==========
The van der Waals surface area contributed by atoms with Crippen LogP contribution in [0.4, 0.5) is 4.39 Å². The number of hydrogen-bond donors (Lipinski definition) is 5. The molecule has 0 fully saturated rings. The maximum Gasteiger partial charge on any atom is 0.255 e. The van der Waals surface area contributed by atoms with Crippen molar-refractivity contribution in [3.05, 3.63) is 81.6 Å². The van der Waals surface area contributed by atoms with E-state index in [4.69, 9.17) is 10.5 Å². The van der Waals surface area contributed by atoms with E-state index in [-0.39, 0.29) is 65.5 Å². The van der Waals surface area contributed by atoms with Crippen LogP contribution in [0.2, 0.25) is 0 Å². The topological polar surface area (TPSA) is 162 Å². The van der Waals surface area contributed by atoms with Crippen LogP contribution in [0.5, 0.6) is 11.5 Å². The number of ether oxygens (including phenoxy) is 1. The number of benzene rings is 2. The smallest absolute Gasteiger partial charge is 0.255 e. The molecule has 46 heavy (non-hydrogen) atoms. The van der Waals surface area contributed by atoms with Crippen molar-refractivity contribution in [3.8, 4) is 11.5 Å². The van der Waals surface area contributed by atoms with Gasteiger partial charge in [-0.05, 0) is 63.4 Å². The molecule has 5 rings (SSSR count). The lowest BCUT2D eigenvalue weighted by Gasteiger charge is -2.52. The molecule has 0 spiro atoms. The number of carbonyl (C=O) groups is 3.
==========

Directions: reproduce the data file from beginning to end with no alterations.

The van der Waals surface area contributed by atoms with Crippen LogP contribution in [0.4, 0.5) is 4.39 Å². The number of hydrogen-bond donors (Lipinski definition) is 5. The molecule has 0 fully saturated rings. The maximum Gasteiger partial charge on any atom is 0.255 e. The van der Waals surface area contributed by atoms with Crippen molar-refractivity contribution in [3.05, 3.63) is 81.6 Å². The van der Waals surface area contributed by atoms with E-state index in [4.69, 9.17) is 10.5 Å². The van der Waals surface area contributed by atoms with E-state index in [-0.39, 0.29) is 65.5 Å². The van der Waals surface area contributed by atoms with Crippen LogP contribution in [0.2, 0.25) is 0 Å². The topological polar surface area (TPSA) is 162 Å². The van der Waals surface area contributed by atoms with Crippen LogP contribution in [0.5, 0.6) is 11.5 Å². The number of ether oxygens (including phenoxy) is 1. The number of benzene rings is 2. The smallest absolute Gasteiger partial charge is 0.255 e. The molecule has 46 heavy (non-hydrogen) atoms. The van der Waals surface area contributed by atoms with Crippen molar-refractivity contribution in [3.8, 4) is 11.5 Å². The van der Waals surface area contributed by atoms with Gasteiger partial charge in [-0.05, 0) is 63.4 Å². The molecule has 5 rings (SSSR count). The lowest BCUT2D eigenvalue weighted by Gasteiger charge is -2.52. The molecule has 0 spiro atoms. The number of carbonyl (C=O) groups is 3.